Playwright Jean Kerr's 1957 best-selling collection of essays was so funny to read, I had to get off the bus because I was laughing so hard. There's no plot or arc connecting the essays, which are about motherhood, writing, redecorating without having a nervous breakdown, being the wife of a critic and a couple of parodies of popular literary genres. Mrs. Kerr begins her collection with an introduction explaining that she first started writing as a career in order to earn enough money to hire a maid/nanny so that she could fulfill her life's ambition -having a job that would allow her to sleep-in in the morning. And really, isn't this everyone's ambition and we just lie in job interviews?
I don't think I'll be able to pick a favourite essay or cartoon (it's illustrated by New Yorker cartoonist Carl Rose). But amongst my favourites are her essay about how dogs are attracted to her, the ones about her unruly children and the pressure felt by her and her friends to decorate their homes correctly and the agony they go through looking at fabric selections. The most useful essay has to be her guide to selecting the right producer for your play, which is still a helpful guide nowadays and must be read if you think you might write a play one of these days.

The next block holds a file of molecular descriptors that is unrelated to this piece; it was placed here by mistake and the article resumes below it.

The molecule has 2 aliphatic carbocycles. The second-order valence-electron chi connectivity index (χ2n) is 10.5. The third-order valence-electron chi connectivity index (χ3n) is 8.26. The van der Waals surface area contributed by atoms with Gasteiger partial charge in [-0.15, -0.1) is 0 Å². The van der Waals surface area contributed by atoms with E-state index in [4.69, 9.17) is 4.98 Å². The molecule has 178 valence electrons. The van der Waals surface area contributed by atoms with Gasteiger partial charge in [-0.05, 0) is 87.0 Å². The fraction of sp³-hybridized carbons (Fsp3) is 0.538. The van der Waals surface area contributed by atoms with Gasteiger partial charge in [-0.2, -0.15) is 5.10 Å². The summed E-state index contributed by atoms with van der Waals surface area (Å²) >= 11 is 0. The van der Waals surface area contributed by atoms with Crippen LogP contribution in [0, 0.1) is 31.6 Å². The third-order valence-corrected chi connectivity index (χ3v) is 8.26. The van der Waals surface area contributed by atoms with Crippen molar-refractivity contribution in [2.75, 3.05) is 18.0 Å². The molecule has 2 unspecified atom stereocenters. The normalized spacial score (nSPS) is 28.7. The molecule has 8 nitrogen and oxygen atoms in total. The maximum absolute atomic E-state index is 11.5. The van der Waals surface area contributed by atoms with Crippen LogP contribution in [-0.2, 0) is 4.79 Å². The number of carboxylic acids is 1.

The book was loosely, and I mean loosely adapted into a movie in 1960. It's an okay movie and the costumes are good, but I think that David Niven was miscast as the drama critic husband and Doris Day is really annoying as the perfect housewife, but it's worth watching for Janis Paige's role.
However, the book is much funnier, it's quite short and an excellent cultural record too and should be at your local library.